On a regular basis we hear of the military deaths in Iraq. Since the war began in Iraq on March 1, 2003, a total of 4,155 U.S. military personnel have died in Iraq. Of that total, 3,376 were killed in combat action and the other 779 died from accidents, sickness, murders, suicide, etc. Add to that the 514 (366 killed in hostile action) who have died in Afghanistan, it brings the total to 4,669 and 3,742 in combat. That is a tremendous amount of young men and women to die in five years and six months. Tens of thousands of other lives were also affected by these deaths.
This article is not about politics or being for or against a candidate or being for or against the war. However, let's put these numbers in perspective. During the Clinton administration (1993 to 2001) there were 7,500 military deaths. For some strange reason we do not hear about these figures. 

During these five and a half years of the war there have been over 200,000 people killed in the United States in automobile accidents. (More than the population of Mobile, Alabama.) That figure means one person out of every 7,700 will be killed in an automobile accident every year! I pass by a dozen places every day on my way to work where people have been killed. No one seems overly concerned about these figures--we go right on driving. 

Alcohol is a factor in 41% of the traffic fatalities. So, over 82,000 Americans were killed on the highways during these five and a half years due to drunk or drinking drivers. For some strange reason we don't see any demonstrations demanding an end to drunk driving. These 82,000 deaths are not only tragic and senseless but, in my opinion, criminal.

Since I can't seem to find the murder rate for the years I want, lets take 2006 as an average. That would tell us that during the five and a half years of the war on terrorism, over 90,000 people have been murdered in the United States. During the summer there were 125 people murdered in one city, Chicago, twice the number killed in Iraq in the same time period. 

During five years (2000 to 2004) there were 3,444 people killed on bicycles in this country, which is more than our military killed in hostile action in Iraq.

    200,000 killed in automobile accidents
    90,000 murdered
    82,000 killed by drunk drivers
    3,444 killed on bicycles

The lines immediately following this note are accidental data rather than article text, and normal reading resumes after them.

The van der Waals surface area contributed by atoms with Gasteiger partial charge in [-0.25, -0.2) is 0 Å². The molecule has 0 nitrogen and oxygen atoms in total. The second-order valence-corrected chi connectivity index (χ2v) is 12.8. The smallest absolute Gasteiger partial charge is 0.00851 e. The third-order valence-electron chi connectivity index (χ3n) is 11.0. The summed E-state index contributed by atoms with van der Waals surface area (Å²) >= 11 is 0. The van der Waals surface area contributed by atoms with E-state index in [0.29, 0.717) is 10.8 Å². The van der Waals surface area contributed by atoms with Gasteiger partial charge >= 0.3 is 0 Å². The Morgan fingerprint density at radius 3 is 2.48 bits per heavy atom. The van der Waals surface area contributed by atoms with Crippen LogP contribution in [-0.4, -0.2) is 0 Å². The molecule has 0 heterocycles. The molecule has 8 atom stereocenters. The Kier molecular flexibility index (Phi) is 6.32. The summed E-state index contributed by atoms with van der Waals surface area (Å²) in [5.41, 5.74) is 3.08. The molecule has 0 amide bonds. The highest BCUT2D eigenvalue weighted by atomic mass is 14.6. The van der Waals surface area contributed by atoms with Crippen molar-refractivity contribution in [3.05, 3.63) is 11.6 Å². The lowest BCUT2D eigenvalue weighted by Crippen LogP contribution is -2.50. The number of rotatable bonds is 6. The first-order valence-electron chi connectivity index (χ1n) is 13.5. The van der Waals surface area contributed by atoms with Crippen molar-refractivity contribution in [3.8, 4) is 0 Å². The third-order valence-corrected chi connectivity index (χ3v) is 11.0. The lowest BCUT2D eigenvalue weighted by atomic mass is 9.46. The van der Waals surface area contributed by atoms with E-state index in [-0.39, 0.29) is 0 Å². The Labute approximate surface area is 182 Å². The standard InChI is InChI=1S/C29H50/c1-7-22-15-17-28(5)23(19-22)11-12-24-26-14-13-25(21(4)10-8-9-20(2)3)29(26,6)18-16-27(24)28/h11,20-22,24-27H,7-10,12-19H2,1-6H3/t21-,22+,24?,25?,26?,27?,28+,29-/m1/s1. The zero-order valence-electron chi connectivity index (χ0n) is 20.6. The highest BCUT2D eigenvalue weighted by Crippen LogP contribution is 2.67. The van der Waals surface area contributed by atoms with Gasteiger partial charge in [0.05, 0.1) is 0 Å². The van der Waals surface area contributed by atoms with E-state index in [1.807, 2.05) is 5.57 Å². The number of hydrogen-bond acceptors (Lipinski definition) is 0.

3,376 killed in hostile action in Iraq

Now let's get to the point of this article. The 200,000 people killed in automobile accidents during the last five and a half years is tragic and their deaths served no practical purpose. Their deaths were accidents--someone made a bad judgment, made a mistake, was distracted, did something stupid or perhaps in a few cases had mechanical failure. 

Neither did those 82,000 killed by drunk drivers serve any purpose. Some felt they could drink and still drive safely, but they couldn't. 

The 90,000 people murdered is a sad commentary on our country and served no real purpose.
How about those who have died in our military, especially those who perished in Iraq and Afghanistan? These deaths served a real purpose and have actual meaning. 

For some reason there have always been those who hate America and want to destroy us and our freedom. Had it not been for our military personnel who were willing to give their lives for us and for our freedoms, we would have no freedom today.

Because of them I have the freedom to sit in front of my computer and write this article. Because of them I (and you) have the freedom to express our opinions openly. Because of them I have the freedom to make my own choices, even if some are really stupid. Because of them we can attend the church of our choice without fear. Because of them I have the right to vote on who will govern me. Because of them we enjoy the highest standard of living in the world. Because of them we live in the greatest country in the world. Those deaths have not been in vain! Those deaths have had both real meaning and real purpose.

Every time I see a picture of a casket draped with an American flag, it makes a lump in my throat. There is a soldier, or a Marine, or an airman, or a sailor who died for me. There is someone who gave their life that I might continue to enjoy my freedom. I owe him (or her). I owe him big time. 

To the parents, spouses and children of those who have gone and not come back, may I express my gratitude for your sacrifice. The death of your loved one was tragic but it had both meaning and purpose. They did not die in vain.

Although this article is about those who have died in our war on terrorism, my utmost respect also goes to those who came back physically or mentally wounded. My gratitude goes to all of those serving or who have served in the military. I salute you.


by Raymond McAlister
September 2008